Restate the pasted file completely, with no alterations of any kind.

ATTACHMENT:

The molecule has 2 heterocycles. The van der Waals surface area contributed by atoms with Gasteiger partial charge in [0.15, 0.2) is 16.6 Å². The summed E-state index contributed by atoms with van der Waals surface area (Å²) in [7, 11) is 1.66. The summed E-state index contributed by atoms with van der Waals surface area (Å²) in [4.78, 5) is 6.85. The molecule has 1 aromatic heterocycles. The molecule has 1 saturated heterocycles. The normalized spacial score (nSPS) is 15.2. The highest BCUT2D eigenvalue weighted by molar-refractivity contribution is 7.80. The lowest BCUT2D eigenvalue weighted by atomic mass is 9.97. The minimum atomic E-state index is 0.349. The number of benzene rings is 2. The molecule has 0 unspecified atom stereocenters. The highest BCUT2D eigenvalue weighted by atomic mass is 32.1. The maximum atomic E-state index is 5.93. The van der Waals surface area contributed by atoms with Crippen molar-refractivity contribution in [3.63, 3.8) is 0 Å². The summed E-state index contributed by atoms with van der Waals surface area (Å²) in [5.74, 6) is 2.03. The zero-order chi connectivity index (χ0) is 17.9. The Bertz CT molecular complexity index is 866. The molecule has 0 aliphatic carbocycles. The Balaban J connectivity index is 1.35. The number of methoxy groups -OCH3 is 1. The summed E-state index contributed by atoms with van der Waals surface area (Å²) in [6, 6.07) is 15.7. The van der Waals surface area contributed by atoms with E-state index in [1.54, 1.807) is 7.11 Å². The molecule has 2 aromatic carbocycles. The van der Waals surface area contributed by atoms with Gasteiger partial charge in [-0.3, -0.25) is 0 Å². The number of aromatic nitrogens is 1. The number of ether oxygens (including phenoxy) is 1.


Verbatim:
The molecule has 2 heterocycles. The van der Waals surface area contributed by atoms with Gasteiger partial charge in [0.15, 0.2) is 16.6 Å². The summed E-state index contributed by atoms with van der Waals surface area (Å²) in [7, 11) is 1.66. The summed E-state index contributed by atoms with van der Waals surface area (Å²) in [4.78, 5) is 6.85. The molecule has 1 aromatic heterocycles. The molecule has 1 saturated heterocycles. The normalized spacial score (nSPS) is 15.2. The highest BCUT2D eigenvalue weighted by molar-refractivity contribution is 7.80. The lowest BCUT2D eigenvalue weighted by atomic mass is 9.97. The minimum atomic E-state index is 0.349. The number of benzene rings is 2. The molecule has 0 unspecified atom stereocenters. The highest BCUT2D eigenvalue weighted by atomic mass is 32.1. The maximum atomic E-state index is 5.93. The van der Waals surface area contributed by atoms with Crippen molar-refractivity contribution in [3.63, 3.8) is 0 Å². The summed E-state index contributed by atoms with van der Waals surface area (Å²) in [5.74, 6) is 2.03. The zero-order chi connectivity index (χ0) is 17.9. The Bertz CT molecular complexity index is 866. The molecule has 0 aliphatic carbocycles. The Balaban J connectivity index is 1.35. The number of methoxy groups -OCH3 is 1. The summed E-state index contributed by atoms with van der Waals surface area (Å²) in [6, 6.07) is 15.7. The van der Waals surface area contributed by atoms with E-state index in [1.54, 1.807) is 7.11 Å². The molecule has 2 aromatic carbocycles. The van der Waals surface area contributed by atoms with Gasteiger partial charge in [-0.3, -0.25) is 0 Å². The number of aromatic nitrogens is 1. The number of ether oxygens (including phenoxy) is 1.